Your Guide to Whining About Your Beverage

Hate something? Say something!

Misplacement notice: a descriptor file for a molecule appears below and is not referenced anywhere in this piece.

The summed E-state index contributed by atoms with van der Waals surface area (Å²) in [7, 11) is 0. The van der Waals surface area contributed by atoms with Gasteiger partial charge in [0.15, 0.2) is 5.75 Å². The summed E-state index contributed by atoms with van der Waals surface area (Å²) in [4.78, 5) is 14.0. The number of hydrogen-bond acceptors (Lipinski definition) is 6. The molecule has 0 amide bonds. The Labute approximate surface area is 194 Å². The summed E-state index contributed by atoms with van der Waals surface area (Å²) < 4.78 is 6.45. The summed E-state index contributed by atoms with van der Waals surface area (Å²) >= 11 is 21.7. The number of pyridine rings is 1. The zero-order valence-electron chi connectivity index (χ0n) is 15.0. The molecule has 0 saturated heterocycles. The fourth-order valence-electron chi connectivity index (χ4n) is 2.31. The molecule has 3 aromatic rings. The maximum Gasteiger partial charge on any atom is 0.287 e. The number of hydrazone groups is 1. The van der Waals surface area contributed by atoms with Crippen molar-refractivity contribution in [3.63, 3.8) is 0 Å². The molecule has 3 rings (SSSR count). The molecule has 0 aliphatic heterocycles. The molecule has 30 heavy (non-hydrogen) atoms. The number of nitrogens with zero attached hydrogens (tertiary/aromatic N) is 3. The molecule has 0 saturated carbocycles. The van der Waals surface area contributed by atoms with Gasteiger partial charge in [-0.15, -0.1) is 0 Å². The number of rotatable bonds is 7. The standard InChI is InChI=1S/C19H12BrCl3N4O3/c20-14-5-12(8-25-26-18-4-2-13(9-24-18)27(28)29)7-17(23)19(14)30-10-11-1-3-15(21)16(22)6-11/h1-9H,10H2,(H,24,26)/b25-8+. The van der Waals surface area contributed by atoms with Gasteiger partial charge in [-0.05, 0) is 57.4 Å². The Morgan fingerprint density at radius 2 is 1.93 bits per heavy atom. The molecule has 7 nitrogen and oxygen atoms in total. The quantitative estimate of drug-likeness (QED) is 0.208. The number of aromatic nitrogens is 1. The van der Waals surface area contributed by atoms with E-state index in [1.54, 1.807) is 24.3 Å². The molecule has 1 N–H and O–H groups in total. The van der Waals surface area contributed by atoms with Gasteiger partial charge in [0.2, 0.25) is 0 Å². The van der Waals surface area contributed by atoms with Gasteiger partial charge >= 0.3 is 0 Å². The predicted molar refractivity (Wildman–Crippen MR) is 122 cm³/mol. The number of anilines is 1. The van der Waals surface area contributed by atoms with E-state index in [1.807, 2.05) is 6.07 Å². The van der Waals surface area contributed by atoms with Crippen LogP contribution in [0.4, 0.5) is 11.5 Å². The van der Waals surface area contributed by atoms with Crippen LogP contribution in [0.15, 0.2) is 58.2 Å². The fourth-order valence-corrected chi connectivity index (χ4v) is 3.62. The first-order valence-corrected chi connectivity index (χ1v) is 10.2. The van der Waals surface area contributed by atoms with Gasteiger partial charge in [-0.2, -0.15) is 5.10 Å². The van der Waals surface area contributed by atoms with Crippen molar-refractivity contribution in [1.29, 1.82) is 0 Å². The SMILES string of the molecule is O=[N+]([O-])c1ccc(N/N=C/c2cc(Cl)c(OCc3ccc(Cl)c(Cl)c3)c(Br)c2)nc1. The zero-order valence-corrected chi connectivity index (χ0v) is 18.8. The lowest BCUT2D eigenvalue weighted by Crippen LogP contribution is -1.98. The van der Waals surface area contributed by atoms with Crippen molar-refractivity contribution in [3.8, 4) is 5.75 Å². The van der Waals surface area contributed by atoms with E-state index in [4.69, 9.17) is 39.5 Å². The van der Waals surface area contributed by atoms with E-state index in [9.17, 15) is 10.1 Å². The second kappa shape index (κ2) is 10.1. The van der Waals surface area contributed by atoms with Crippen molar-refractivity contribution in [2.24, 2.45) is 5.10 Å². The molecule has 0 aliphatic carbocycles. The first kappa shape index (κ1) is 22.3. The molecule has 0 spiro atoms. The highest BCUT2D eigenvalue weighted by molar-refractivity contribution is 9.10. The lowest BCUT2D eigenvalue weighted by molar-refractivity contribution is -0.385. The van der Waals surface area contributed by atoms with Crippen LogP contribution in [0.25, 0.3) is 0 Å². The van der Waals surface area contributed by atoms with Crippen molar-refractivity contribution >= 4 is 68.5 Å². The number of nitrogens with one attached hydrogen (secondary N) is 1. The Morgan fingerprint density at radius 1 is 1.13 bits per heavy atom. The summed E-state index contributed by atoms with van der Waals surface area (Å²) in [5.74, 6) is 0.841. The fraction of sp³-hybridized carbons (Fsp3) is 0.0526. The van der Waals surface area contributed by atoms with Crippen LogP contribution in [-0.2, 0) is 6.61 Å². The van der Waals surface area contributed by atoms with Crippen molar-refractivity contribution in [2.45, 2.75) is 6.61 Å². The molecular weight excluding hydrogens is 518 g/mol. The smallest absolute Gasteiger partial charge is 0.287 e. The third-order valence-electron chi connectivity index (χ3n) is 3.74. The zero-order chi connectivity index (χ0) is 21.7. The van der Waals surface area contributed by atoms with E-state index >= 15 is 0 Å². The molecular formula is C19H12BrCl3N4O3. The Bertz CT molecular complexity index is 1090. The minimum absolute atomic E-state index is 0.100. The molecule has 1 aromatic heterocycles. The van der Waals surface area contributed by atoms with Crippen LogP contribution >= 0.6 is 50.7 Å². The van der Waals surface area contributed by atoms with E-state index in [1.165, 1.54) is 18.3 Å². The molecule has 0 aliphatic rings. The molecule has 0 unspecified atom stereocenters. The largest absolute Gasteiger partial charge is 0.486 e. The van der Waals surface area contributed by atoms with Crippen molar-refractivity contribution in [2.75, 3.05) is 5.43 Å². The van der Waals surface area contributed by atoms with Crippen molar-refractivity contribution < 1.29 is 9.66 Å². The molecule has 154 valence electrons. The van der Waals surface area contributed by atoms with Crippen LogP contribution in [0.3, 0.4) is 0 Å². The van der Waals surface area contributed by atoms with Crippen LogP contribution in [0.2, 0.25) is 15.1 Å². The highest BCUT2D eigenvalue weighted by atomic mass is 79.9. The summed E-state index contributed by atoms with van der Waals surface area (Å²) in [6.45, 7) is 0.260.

My ears have logged tons of complaints lately about the mediocrity of drinks around town, to which I've responded, "Well, did you complain?" Believe me, I've slugged enough slapdash cocktails to know the answer. A large chunk of you are not speaking up about drinks you've reluctantly choked down. Today's cocktail moment deals with the etiquette of the complaint. Tasty trumps correctly made: Just as a salad dressing depends on the right proportions of savory and sour to taste good, many cocktails depend on precise measurements for their flavors to come together. Take the negroni, with equal parts gin, sweet vermouth, and Campari. It's a simple enough drink to make, but if the bartender isn't minding the pours, you've got a bittersweet mess. There's no excuse for sloppy preparation. Yet a cocktail's likability is still a matter of personal taste. If you have a penchant for a certain preparation—say, an extra dash of Campari—make like James Bond and be specific when ordering; your drink will get extra attention. I can't promise the bartender will like you, but you'll be happier for it. Work out who's accountable: Unlike ordering wine by the glass, it's impossible to taste a cocktail before ordering it. Ask if you're unfamiliar with an ingredient, and a good bartender will pour you a little taste to help you decide. If you've looked at the list of ingredients in a particular drink and thought you might like it but don't, say exactly that. The bartender owes you a do-over, and if this happens enough, the bar knows to do something about the cocktail or to serve it with a wee disclaimer. If the bartender made the suggestion, then it is absolutely necessary for him to exchange the beverage should you be so disinclined to drink it. However, if you decided to order the Gammel Dansk on a whim because you liked the bottle, then it's caveat imbibor and please to enjoy your new chest hairs. Take the high road: Mind you, this is as close as I ever get to passive-aggressive. Anyone who has ever been to therapy knows that when addressing your issues with someone, it's best to use personal language, like "I think" or "I feel." Such is the way in a bar or restaurant. Take the judgmental and adversarial out of the equation. No bartender can object to the following phrase: "This just wasn't what I remembered. May I have something else, please?" Speak truth to power: What you're drinking must be good because the place is swank and the drink made it on the menu, right? Aww, how naive. I find insecurity to be the reason many people dread complaining. A customer fears she somehow isn't "getting" the drink, or will be judged for not liking it. As both a bartender and patron, I've witnessed silent disappointment time and time again, and I've never understood it. Only you know when you don't like something, and nobody can argue with you about it. Why would you dress up, go out, and pay money to bear false bliss? From the bar's point of view, you owe them the chance to make you happy. Before you go getting all clever on Yelp or trashing a place to 20 different friends, speak up. If you don't exercise your pie hole, you endure mediocrity for nothing and possibly let a great cocktail pass you by. mdutton@seattleweekly.com

 
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